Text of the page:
Ever since I landed from a two week food and cooking trip in Florence last October, I’ve had my nose to the ground trying to sniff out artichokes.
I fell in love with the peculiar, alien like flower-looking things when I was cooking in Florence and knew I would be greeted with frustration in my quest for them on UK soil.
They’re not completely out of the question here, of course. We’re all familiar with seeing them crammed up and swimming in oil in frustrated jars on the counter, but I needed more. I needed the real thing. Much like celebrity impersonators, they’re fine for a quick glimpse but when you need the experience, you need the real thing.
That’s not to bash the jar variety of artichokes – have you ever blended them up with some cream cheese to make a dip? Run, don’t walk to it. It’s phenomenal.
However when you’re in love with something, you’re in love and anything less than 100% won’t do.
It was during my pasta making class at Giglio’s Cookery School that I first tried artichokes. I fried up some fresh artichoke hearts dressed simply with thyme and oil, tossed them up in some good wine, and then strewn together with homemade pasta to create a delicately textured but robustly flavoured meal. I had never tasted artichokes in their full-bodied splendour before and immediately became hooked.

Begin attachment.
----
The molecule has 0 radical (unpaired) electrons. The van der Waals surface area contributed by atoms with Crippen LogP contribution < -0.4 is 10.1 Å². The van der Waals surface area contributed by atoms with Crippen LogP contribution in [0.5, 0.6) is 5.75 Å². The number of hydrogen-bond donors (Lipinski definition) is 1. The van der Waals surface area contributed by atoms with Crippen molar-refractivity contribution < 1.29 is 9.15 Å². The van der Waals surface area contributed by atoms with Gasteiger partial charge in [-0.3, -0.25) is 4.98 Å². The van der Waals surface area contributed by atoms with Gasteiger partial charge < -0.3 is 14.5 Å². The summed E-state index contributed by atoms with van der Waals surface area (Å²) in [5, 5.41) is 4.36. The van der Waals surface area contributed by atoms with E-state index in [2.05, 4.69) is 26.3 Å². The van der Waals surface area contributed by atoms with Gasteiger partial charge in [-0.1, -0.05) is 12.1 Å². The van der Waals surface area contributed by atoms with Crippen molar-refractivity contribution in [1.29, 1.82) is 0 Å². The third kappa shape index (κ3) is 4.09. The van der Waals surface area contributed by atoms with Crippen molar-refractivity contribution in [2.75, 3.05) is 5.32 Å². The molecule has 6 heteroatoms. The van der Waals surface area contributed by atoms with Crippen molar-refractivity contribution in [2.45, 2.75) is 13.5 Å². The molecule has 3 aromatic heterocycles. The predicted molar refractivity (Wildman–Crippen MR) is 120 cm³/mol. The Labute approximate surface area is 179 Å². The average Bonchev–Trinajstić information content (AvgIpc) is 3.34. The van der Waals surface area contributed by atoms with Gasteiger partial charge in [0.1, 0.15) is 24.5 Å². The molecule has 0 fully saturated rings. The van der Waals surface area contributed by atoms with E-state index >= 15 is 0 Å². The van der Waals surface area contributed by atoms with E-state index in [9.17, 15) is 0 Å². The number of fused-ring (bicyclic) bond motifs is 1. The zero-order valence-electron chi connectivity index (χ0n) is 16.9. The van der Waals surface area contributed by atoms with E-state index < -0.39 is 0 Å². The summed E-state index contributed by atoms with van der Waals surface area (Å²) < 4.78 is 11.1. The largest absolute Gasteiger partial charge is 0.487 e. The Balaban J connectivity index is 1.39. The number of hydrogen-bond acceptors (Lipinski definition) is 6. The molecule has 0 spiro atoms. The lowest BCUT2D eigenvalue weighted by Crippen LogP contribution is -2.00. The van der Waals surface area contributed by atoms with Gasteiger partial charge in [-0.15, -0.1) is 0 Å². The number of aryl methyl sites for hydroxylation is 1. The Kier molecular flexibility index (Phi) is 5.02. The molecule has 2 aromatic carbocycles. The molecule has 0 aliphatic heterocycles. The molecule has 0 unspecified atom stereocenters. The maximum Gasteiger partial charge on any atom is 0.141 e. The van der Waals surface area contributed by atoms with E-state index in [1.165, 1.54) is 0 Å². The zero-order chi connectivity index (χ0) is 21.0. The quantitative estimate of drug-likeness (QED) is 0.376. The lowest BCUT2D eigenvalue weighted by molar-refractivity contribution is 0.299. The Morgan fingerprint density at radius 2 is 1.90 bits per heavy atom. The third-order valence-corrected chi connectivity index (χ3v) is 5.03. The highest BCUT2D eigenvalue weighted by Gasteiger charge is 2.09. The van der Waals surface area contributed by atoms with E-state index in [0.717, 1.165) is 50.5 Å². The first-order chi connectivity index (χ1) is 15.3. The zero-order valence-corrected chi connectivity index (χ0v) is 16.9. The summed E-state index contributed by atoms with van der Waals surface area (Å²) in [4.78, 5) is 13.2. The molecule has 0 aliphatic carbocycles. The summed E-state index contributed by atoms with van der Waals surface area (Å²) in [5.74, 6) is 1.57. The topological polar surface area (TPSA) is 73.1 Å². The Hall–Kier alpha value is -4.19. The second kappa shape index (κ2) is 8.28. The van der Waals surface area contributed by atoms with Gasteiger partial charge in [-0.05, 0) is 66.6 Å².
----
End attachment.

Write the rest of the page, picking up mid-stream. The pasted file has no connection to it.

One day at a café near the Duomo, I wanted to recreate my experience and ordered what was suspiciously called ARTICHOKE SALSA and prepared myself for what I knew and love. What was placed on the table was far from what I recognised. In fact it amused me so much I actually laughed.
The artichoke presented to me was like nature had sent a small spaceship to land before me and plant a flag in my confusion.
The artichoke was unfolded and looked like a galactic Amazonian flower that was waiting for me to put my hand in so that it close up and swallow me whole. Like Poison Ivy in the Batman film. I looked at it curiously. It looked nothing like the fresh artichoke hearts I had fried and tossed up with pasta. I felt like man discovering fire for the first time, staring at it, mouth open, prodding at it with wild abandon.
I didn’t know what to do. Some kind of white, garlic fragranced dip was then placed next to it. The friendly waiter said enjoy and went about his business.
I stared at the artichoke in bemusement and I suddenly became hot. I suddenly felt like I was on a hidden camera show to see how I’d react. While the artichoke was absolutely beautiful and impressive, the petals didn’t particularly look edible and everything just looked so pretty that I couldn’t really disturb it.